Eduvation Blog

What to make of “the Gamer Generation”

Ken Steele’s reflections on the book, Gamers go to College, by Craig Westman and Penny Bouman. (Washington DC: AACRAO, 2006). $70 US.

Gamers

In a nutshell: I bought the book, and I wanted to buy the argument, but after reading it, I just can’t.

Gamers Go to College is written by three administrators at Michigan’s Ferris State University, and published by AACRAO, the world’s leading association of strategic enrolment management professionals. The book promises to explain to universities and colleges the changes in student services, recruitment, and pedagogy required to reach “a remarkably different generation” that “stands at their portals.” The authors insist, “from a simple fiscal point of view, to overlook Gamers and the technical skills they bring is to commit enrollment suicide.” Wow. As a 40-something who grew up on PacMan and Space Invaders, bought a PlayStation this year, and even set up a Second Life avatar, I needed to read this book.

Gamers, we are told, are a generation with “hypertext minds,” with unprecedented “representational competence,” “multi-dimensional visual-spatial skills,” “inductive discovery,” and unique “attentional deployment.” The authors quote liberally from a 2004 book by John Beck and Mitchell Wade, Got Game: How the Gamer Generation is Reshaping Business Forever, published by Harvard Business School Press. The idea appears to have an impressive pedigree. I was particularly persuaded by this quote from Danielle Sacks in Fast Company: “Immersion in PCs, video games, e-mail, the Internet, and cell phones for most of their lives has changed their thought patterns and may also have actually changed how their brains develop physiologically.” I’d be prepared to believe this, but sadly the authors offer no evidence to prove the case.

Reading this book, I quite often find myself thinking that the “Gamer Generation” is not all that distinct from what others have called “Digital Natives” or “Millennials.” Gamers are technically savvy, profoundly comfortable with technology, and able to adapt to change rapidly. But then the authors undermine their argument significantly, by claiming that the Gamer Generation is not in fact a generation at all: it is a “trans-generational” group spanning Boomers, Gen X and Millennials who grew up loving video games, and even middle-aged housewives who came to gaming late in life. Though this allows them to claim “90 million” in the Gamer Generation, it reduces Gaming to a lifestyle, not a demographic.

The authors seem to credit the Gamer Generation with the rise of the “Experience Economy” (described admirably by Pine & Gilmore in their 1999 book of that title, from Harvard Business School Press) – from Walt Disney World in the 1950s to more recent theme restaurants like Chuck E. Cheese. Certainly there is an affinity between the shared experience of families playing video games together, and attending theme parks together. But the authors are terribly unpersuasive when they argue that universities should strive to be more like theme parks in order to attract the Gamer Generation and their parents.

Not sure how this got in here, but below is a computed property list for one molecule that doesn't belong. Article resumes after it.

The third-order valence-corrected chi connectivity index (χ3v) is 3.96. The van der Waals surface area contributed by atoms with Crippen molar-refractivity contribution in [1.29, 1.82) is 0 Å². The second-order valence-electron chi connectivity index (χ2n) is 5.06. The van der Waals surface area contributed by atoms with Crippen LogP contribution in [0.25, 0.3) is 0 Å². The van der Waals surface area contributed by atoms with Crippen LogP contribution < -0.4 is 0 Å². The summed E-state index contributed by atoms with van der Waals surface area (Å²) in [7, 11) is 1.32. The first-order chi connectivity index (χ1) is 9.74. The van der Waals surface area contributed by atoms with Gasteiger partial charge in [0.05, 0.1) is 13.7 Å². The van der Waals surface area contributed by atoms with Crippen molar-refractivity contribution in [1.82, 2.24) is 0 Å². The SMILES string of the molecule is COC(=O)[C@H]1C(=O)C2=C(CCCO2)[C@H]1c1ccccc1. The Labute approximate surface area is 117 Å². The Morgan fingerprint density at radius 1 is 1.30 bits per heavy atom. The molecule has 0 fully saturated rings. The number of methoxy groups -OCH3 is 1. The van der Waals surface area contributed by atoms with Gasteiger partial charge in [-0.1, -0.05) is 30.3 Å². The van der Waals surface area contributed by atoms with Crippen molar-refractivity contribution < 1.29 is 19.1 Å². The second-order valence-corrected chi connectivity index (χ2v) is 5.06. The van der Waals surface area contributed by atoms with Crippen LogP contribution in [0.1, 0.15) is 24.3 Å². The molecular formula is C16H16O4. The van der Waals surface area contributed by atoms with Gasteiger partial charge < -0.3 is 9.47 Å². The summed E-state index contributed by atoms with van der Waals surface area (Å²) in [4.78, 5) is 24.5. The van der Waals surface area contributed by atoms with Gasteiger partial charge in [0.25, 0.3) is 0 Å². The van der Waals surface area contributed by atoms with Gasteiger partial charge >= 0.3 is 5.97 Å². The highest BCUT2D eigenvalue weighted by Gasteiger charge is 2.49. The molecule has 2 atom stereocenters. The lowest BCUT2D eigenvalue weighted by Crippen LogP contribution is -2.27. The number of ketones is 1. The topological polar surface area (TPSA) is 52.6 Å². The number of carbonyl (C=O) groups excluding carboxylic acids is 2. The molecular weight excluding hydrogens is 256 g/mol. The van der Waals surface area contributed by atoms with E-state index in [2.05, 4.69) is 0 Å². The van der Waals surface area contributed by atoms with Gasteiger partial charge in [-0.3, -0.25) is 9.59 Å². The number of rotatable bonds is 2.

Much of the book seems to be an extended apologia for gaming, emphasizing the positive skills gamers learn, such as “creativity, community, self-esteem, problem-solving.” Extensive sections of the book are devoted to quantifying the $9 billion annual sales of videogames in America, and documenting the fact that 92% of US kids aged 2-17 have regular access to gaming platforms like GameBoy, PlayStation, or Xbox at home. It is enlightening to learn that the top 10 video games seem to be sports or Star Wars related, and are most popular with males, while the top 10 computer games (for playing on standalone PCs or over the internet) are much more complex and subtle social role-playing games like “World of Warcraft”, “Age of Empire”, and of course “the Sims,” and have greater appeal for females. While it’s tough not to laugh when the authors claim that “Gamers are inherently more successful at business” because gaming develops interpersonal skills, other points do seem valid and thought-provoking for academic administrators and marketers.

Gamers expect to customize: Used to “modding” games to create their own versions, Gamers expect interactivity in their relationship with your institution, and the opportunity to personalize their degree and their career. “They’ll treat the world as a place for creation, not consumption.”